What’s with this story about Germany arranging to deport two German-born non-citizens for alleged involvement in planning a terrorist attack?
The Washington Post reported it last week and predictably, the case has chilled many. Germany seems to be acting in a dreadfully hard-hearted way by seeking to deport to Algeria and Nigeria two men who were born on German soil and whose main link to those countries is their parents’ heritage.
Indeed, there are a number of serious flaws in Germany’s new hardline one-strike-and-you’re-out tactic on non-citizen terrorism suspects:
First, it’s hard-hearted and countries never come off well when they act in ways that are demonstrably unjust
Second, it seems unfair when the men weren’t even charged with the offence for which they’re being deported
Third, it’s doubtful if such a deportation – Germany’s first – will really send a message to “fanatics” around the world, as one regional minister suggested. Boris Pistorius, interior minister of Lower Saxony, said it indicated that birth was no bar to being sent off if you commit an offence against the German state. Didn’t we know that already? German citizenship is based on the concept of jus sanguinis, or blood rather than jus soli, as in soil.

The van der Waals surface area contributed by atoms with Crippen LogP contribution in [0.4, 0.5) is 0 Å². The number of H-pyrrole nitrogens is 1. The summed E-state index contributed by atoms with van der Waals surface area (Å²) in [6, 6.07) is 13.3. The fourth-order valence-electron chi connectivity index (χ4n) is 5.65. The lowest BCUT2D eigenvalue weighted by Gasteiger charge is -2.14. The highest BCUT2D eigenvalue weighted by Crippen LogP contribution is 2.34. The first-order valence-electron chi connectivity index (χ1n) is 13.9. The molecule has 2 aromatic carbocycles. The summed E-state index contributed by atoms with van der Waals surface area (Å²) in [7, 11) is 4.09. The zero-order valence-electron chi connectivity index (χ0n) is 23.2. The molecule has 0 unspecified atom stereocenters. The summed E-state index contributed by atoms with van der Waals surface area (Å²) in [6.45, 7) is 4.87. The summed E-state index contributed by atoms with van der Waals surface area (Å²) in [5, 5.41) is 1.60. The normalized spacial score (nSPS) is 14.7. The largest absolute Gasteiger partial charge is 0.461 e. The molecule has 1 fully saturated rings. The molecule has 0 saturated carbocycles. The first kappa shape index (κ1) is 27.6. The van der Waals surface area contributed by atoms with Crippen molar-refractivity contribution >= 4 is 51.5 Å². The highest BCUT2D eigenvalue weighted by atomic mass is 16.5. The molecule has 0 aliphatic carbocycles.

In actual fact, what the deportation will say is that western countries are trying to toughen their response to people who live on their soil and try to attack them. Australia, Canada and Britain have been zealous about revoking citizenship of dual-nations who joined overseas extremist groups. Even the US is trying to turn a citizen into a non-citizen after a conviction on terrorism charges.
Most of these cases involve dual-nationals. After all, citizenship is a privilege, not just a right. That said, the two German-born potential deportees are not German citizens and certainly not dual-nationals. But neither do they have any ties to their parents’ countries of origin.
There has to be a better way to do this.